Clint Eastwood is no stranger to staring in dubbed films, in fact his early western movie career had as a staple many famous Italian dubbed films, but this time the language is a purely 100% an American dialect. “A Fistful of Dollars,” or in Navajo, “Béeso Dah Yiníłjaa”, will now be in a language that few know how to speak, but has been asked for, and will be enjoyed by by tribal elders. The Associated Press has the story:
‘A Fistful of Dollars’ is a western that has, which is very rare, no Native American depictions or scenes represented
FLAGSTAFF, Ariz. (AP) — Manuelito Wheeler isn’t sure exactly why Navajo elders admire Western films.
It could be that many of them were treated to the films in boarding schools off the reservation decades ago. Or, like his father, they told stories of gathering around a television growing up to watch gunslingers in a battle against good and evil on familiar-looking landscapes.
Whatever the reason, Navajo elders have been asking Wheeler to dub a Western in the Navajo language ever since “Star Wars IV: A New Hope” was translated into Navajo and released in 2013.
The result? “Béeso Dah Yiníłjaa'” or “A Fistful of Dollars,” an iconic Western starring Clint Eastwood who plays a stranger — known as “The Man with No Name” — entering a Mexican village among a power struggle between families. The 1964 flick is the first in a trilogy of spaghetti Westerns produced and directed by Italians.
Unlike many other Westerns produced in the U.S., it has no Native Americans in it. That appealed to Wheeler, the director of the Navajo Nation Museum.
“Usually in Westerns, there are inaccurate if not offensive depictions of Native people, so this one had no Natives, period,” Wheeler said. “That just eliminated that aspect for me.”
A premiere for the crew and all-Navajo cast of voice actors is scheduled Nov. 16 at the movie theater in Window Rock, Arizona — the first showing since the venue shut down in March 2020 because of the coronavirus pandemic. Limited seats are available to members of the public who are vaccinated against COVID-19 and consent to a rapid test on site.
It will be screened for free later this month at other places on or near the Navajo Nation, which extends into Arizona, New Mexico, and Utah.
Other popular films dubbed in Indigenous languages include “Bambi” in Arapaho, “Frozen 2” in Sámi, and “Moana” in Maori. The cartoon series “The Berenstain Bears” was translated into the Dakota and Lakota languages.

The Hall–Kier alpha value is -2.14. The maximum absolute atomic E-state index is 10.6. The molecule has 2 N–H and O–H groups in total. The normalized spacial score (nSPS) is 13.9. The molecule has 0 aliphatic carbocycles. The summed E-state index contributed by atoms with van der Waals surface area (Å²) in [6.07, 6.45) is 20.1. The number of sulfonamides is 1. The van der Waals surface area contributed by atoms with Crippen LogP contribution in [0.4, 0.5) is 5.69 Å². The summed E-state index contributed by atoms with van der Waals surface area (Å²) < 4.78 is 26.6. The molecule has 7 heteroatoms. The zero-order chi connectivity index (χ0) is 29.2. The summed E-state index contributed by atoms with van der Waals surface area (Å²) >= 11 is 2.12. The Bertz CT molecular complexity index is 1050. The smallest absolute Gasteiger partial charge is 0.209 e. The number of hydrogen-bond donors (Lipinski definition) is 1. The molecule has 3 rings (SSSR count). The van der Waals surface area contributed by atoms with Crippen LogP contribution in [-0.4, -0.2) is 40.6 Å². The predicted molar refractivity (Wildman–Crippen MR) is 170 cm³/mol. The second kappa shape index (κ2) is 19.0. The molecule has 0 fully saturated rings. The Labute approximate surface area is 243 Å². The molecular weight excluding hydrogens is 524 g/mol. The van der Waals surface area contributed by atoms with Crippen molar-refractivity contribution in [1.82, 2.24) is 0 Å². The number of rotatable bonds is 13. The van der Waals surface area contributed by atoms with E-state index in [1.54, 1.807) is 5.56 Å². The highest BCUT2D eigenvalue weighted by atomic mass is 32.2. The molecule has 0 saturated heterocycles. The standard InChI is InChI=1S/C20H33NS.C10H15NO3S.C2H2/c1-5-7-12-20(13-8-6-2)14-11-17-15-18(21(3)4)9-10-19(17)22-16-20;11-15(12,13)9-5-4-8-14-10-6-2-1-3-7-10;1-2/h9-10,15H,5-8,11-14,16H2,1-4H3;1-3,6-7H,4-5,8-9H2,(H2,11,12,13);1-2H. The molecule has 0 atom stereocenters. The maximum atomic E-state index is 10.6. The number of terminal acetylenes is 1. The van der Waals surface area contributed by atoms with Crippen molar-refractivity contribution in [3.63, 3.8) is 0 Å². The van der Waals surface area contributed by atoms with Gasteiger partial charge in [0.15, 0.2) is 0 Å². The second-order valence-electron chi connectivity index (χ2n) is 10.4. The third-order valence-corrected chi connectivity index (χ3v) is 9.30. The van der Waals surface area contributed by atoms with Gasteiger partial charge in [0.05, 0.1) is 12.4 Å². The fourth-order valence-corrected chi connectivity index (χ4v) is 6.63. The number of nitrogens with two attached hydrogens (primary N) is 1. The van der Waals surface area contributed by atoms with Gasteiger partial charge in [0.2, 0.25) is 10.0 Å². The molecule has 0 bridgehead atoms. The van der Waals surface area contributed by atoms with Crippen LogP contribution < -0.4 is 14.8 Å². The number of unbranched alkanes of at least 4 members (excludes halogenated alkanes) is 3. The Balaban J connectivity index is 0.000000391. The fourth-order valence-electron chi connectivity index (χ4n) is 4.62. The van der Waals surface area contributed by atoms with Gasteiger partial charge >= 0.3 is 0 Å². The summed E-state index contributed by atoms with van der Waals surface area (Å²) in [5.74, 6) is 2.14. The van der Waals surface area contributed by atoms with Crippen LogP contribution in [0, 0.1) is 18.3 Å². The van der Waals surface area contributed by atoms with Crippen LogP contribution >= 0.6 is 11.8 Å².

At least 20 Indigenous languages are spoken in films that are being showcased by the National Museum of the American Indian in November during Native American Heritage Month, program manager Cindy Benitez said Thursday. Indigenous people increasingly are producing and directing their own stories, she said, including some entirely in Indigenous languages.
“We have films from all gamuts, from all places,” she said. “It really gives me hope that these filmmakers are using that as a tool for language revitalization.”
“A Fistful of Dollars” is the third major film dubbed in Navajo, an effort financed by the tribe to preserve the language. Elbert Jumbo voiced Bruce the shark and another fish in the Navajo version of “Finding Nemo,” released in 2016.
Jumbo, who retired from the U.S. Army and lives in Many Farms, also voices Ramon in the Western film. The character calls the shots, terrorizes the town, and believes he’s untouchable. Jumbo said he nailed the over-the-top super villainous laugh that is characteristic of spaghetti Westerns.
Jumbo speaks, writes, and reads Navajo, a result of growing up in a home where that was the only option.
“People feel a little more pride in knowing that we’ve come a long way with our language,” said Jumbo, 47. “It’s sad to say but some of it we’re losing to the younger generation. But at the same time, I think movies like this inspire them to learn, even if it’s just a little word here and there.”
It was supposed to be released last year, but it was delayed because of the coronavirus.
The Navajo Nation Museum teamed up with the New York-based Kino Lorber film distribution company and the Indigenous-owned Native Stars Studios in Gallup, New Mexico, for the film.
“I can’t wait for my uncle to see this, for my dad to see this,” Wheeler said. “The other feeling is I wish that those who have gone would be here to see this.”
By FELICIA FONSECA